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The Commission wants EDC agreement for Christmas, but fails to address serious concerns

The Commission has for the second time updated its proposed criteria for endocrine disrupting chemicals (EDCs). The changes were made available to Member States in the beginning of December and the Commission has scheduled meetings with the standing committees for pesticides and biocides already on December 21. For the pesticides meeting there is room in the agenda for a vote, meaning that there is a possibility of having an agreement among Member States before Christmas.

“We understand that the Commission would like to close this before Christmas, but we urge Member States not to rush into a decision now that would fail to protect future generations”, says Dr Anna Lennquist, ChemSec toxicologist.

The new draft proposal still fails to address serious concerns raised by several Member States, scientists and NGOs. The burden of proof remains too high and the controversial change in the pesticides derogation from a hazard based to a risk based approach remains. In addition, a new loophole regarding non-target organisms has been introduced (read more about this in an excellent analysis by CHEMTrust).

The NGO Client Earth as well as representatives for the EU parliament have concluded earlier that the suggested changes in the pesticides derogations are illegal. Sweden also recently made a legal analysis, concluding that “the Commission is exceeding its authority by proposing changes in policy matters and that this cannot be justified either by considering issues specific to the Plant Protection Products Regulation and even by comparing it with similar regulations”.

While the Commission has claimed in communication with EU Member States that this suggested change is for the protection of human health and the environment, recently published articles show that in meetings with US, Canada and Argentina, the Commission has instead presented this as a solution to address trade concerns raised by these countries. The influence by trade interests and industry on the criteria development has been well described in a series of articles in Le Monde (English translation available here)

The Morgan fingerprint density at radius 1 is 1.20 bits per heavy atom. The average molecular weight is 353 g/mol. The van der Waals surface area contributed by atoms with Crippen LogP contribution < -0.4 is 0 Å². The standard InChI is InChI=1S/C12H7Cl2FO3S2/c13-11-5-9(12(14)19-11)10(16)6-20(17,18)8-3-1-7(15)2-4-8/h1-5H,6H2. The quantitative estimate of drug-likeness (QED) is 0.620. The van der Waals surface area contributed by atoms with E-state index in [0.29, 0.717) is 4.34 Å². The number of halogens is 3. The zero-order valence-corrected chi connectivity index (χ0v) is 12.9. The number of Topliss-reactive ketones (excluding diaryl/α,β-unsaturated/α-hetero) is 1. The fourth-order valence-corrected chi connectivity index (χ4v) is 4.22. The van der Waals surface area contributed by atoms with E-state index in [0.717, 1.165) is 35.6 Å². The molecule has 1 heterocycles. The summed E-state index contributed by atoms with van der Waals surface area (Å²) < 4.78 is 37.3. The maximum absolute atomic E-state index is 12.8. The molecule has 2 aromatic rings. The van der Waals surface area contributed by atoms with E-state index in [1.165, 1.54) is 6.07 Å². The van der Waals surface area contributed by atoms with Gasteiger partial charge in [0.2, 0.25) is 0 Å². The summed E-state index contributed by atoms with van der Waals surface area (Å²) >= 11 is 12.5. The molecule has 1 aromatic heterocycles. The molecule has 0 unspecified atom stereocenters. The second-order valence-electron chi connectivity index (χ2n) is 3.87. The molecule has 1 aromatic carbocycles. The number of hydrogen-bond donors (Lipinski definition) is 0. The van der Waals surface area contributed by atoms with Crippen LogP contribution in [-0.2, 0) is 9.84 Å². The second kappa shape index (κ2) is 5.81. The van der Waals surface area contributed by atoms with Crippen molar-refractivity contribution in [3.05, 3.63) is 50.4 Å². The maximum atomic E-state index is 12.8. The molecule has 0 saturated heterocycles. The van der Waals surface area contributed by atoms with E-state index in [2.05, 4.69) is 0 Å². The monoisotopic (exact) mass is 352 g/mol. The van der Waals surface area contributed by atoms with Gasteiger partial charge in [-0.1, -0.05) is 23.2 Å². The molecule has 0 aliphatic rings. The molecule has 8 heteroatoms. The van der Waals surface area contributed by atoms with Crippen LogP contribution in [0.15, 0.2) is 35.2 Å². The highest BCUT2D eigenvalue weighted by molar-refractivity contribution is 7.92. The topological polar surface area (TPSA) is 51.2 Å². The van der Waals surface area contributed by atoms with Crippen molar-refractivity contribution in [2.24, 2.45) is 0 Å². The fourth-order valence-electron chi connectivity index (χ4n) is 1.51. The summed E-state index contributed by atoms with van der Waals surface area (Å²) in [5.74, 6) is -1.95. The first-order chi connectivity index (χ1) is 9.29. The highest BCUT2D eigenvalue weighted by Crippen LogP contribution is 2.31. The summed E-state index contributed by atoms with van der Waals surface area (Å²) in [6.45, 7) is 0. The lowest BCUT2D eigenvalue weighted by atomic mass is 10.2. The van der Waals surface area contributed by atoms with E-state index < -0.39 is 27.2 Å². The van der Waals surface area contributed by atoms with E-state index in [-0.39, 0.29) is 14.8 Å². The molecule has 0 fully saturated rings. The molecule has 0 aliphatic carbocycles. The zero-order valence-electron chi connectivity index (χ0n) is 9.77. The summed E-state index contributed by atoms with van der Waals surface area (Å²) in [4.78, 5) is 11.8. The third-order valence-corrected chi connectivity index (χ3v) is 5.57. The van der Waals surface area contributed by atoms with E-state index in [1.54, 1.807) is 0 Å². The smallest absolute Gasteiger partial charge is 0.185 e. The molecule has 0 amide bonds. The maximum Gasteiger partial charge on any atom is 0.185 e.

The work of the Commission and their “manipulation of science” has also been heavily criticised by independent scientists comparing it to climate denial and tobacco lobbyism:

“We believe it is no longer acceptable to remain silent. As scientists we have an obligation to participate in the debate and to inform the public. We see it as our responsibility to express the implications of our work for society and for future generations and to draw attention to the serious risks we face. The stakes are high, and political action to stem exposures to endocrine disruptors and to the consequences of greenhouse gases emissions is urgently needed.”

“Obviously this process has been controversial, dirty and paved with scandals. However I still believe that the political process is capable of delivering decent scientific criteria in line with the WHO definition, the CLP regulation and the founding principles of EU chemicals regulation, even if not in 2016”, Dr Lennquist concludes.

While awaiting the criteria development for the regulation of pesticides and biocides EDCs are being identified through REACH and placed on the candidate list. It was just announced that ECHA member state committee has agreed to place two new substances on the candidate list based on their endocrine disrupting properties for the environment.

In addition ECHA and EFSA have already started the work with guidance documents for identification of EDCs based on the not yet agreed criteria.